> officials. Despite conflict and policy changes, Steinbock-Pratt 
> contends, the number of women employed remained consistently steady 
> throughout the period under examination. In an era of increased 
> feminization of the teaching force in the United States, it remains 
> unclear following this discussion why colonial officials had 
> ambivalence to their employment. Interestingly, 
> turn-of-the-twentieth-century African American educational debates 
> also influenced which African Americans initially served in the 
> Philippines. Steinbock-Pratt demonstrates that notions of racial 
> hierarchy and the creation of a tiered imperial citizenship mirrored 
> contemporary American hierarchies shaping domestic public schooling. 
> Few black educators secured appointments. Filipino educators also 
> served in a limited capacity initially. They, too, expanded their 
> position. Often graduates with Americanized education, the early 
> Filipino educators expected the same access within the imperial 
> system and challenged contrary policies. 
> 
> Co-opting the language of fitness, educators asserted new identities 
> and understandings that challenged race, class, gender, and 
> nationality in the Philippines and at home. Here, Steinbock-Pratt's 
> mastery of diverse archival sources is on full display. White men 
> often had their expectation of professional advancement unfulfilled. 
> In contrast, white women proved their independence and leadership 
> capabilities in and outside of the classroom. Her rich analysis adds 
> to recent scholarly discussions regarding the ways that late 
> nineteenth-century American women's education empowered students and 
> alumnae to consider themselves as race leaders. While not fully 
> explored in the text, this educational development extended beyond 
> national boundaries to the Pacific colony.[2] Likewise, African 
> American men and women had similar motivations to their white 
> counterparts but with the added expectation of racial uplift for 
> themselves, Filipinos, and African Americans at home. John Henry 
> Manning Butler, and Carter G. Woodson, as shown by Steinbock-Pratt,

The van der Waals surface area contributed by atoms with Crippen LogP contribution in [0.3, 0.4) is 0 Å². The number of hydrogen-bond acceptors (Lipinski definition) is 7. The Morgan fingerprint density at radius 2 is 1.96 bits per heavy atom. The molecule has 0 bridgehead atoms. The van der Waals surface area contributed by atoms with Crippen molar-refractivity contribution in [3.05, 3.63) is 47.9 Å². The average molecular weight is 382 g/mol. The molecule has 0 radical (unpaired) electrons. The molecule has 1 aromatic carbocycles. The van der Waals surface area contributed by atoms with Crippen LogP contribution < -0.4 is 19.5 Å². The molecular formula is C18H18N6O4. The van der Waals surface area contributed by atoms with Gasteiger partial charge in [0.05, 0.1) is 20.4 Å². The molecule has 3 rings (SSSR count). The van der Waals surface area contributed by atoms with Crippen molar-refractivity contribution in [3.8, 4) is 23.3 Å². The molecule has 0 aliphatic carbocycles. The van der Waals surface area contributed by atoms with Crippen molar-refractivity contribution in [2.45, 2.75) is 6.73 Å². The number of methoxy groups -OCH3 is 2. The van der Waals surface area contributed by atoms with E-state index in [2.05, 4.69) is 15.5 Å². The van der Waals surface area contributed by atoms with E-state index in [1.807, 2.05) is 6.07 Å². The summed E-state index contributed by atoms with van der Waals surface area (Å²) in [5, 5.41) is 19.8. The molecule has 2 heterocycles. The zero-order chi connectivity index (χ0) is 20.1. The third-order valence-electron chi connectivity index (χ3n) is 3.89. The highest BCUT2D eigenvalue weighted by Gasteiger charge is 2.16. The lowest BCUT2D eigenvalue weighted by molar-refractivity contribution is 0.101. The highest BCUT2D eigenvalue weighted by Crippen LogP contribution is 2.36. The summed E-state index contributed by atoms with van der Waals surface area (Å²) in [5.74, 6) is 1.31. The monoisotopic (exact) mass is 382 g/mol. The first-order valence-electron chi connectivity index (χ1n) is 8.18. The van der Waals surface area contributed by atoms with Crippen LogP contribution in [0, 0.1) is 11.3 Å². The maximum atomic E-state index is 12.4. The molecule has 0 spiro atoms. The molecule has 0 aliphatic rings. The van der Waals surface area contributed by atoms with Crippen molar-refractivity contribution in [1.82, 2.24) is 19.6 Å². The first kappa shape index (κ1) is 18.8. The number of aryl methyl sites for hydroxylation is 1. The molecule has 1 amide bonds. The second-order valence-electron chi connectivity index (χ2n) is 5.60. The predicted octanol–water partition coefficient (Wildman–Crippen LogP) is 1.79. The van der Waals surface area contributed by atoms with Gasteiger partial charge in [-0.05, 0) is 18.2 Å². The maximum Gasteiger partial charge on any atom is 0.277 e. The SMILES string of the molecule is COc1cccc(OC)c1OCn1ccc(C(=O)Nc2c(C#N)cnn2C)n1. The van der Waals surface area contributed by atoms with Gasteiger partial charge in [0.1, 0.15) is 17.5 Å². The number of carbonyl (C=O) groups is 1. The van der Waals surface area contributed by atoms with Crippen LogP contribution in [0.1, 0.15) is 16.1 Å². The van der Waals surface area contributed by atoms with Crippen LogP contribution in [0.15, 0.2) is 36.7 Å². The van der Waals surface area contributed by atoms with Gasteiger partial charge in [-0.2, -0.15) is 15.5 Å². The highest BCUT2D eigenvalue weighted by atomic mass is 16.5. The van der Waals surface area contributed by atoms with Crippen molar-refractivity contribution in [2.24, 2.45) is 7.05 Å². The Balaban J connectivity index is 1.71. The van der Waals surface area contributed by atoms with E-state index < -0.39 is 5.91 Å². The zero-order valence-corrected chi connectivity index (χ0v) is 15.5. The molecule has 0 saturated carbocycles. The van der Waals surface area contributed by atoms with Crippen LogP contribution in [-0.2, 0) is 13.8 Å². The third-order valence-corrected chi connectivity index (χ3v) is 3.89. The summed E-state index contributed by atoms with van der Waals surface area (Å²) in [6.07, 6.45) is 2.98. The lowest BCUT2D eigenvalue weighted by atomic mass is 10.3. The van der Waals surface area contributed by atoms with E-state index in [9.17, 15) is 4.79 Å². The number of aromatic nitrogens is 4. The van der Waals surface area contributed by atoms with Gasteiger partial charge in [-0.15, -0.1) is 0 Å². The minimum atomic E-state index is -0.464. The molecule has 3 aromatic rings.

> positioned themselves as American citizens and not racial inferiors 
> who were "best suited to carry out the project of Americanization" 
> (p. 101). 
> 
> The fourth chapter convincingly demonstrates how the creation of 
> race, specifically whiteness, blackness, and Filipinoness became 
> important, and yet elastic colonial designations. Steinbock-Pratt 
> sheds light on the process whereby "nationality was racialized and 
> race was nationalized" (p. 134). Whiteness expands. Gilbert S. Perez 
> and other passing African Americans transformed their racial identity 
> and achieved self-invention. Some white men felt a loss of privilege 
> by marrying Filipinas. This perceived loss increased the policing 
> against these racial offenses. Claims of American identity and 
> nationality also disrupted notions of blackness. Since traditional 
> color conventions lacked meaning, African Americans articulated 
> rights denied them at home. Steinbock-Pratt contends that they took 
> advantage of the adverse consequences posed by sustaining 
> domestically accepted racial discrimination for the colonial project. 
> Furthermore, African American and Filipinos had better relations, as 
> evidenced by intermarriage and a shared nonwhite identity. Instead of 
> race, education, class, and imperial status became important markers 
> of distinction. 
> 
> Textbooks and curriculum, as demonstrated in the fifth chapter, 
> prepared Filipinos to become assimilated but never equal imperial 
> citizens. American educators had a dual role of educating students 
> and making their uplift work visible to local communities. Curricular 
> decisions, however, reflected American disciplinary body-centered 
> pedagogy and colonial expectations for racial subordination with a 
> vocational curriculum domestically used in the schooling of Native 
> Americans, African Americans, and other racialized American 
> communities. Originally, religious affiliation determined curriculum. 
> Steinbock-Pratt shows how Christian Filipinos received the classical 
> model while non-Christian Filipinos received an industrial model 
> curriculum. Over time, the curricular differences shrank as the 
> industrial education spread across the entire system. White educators 
> embraced colonial officials' understandings of Filipinos' capacity 
> for self-governance. While more positive than their white 
> counterparts, African American educators still articulated gendered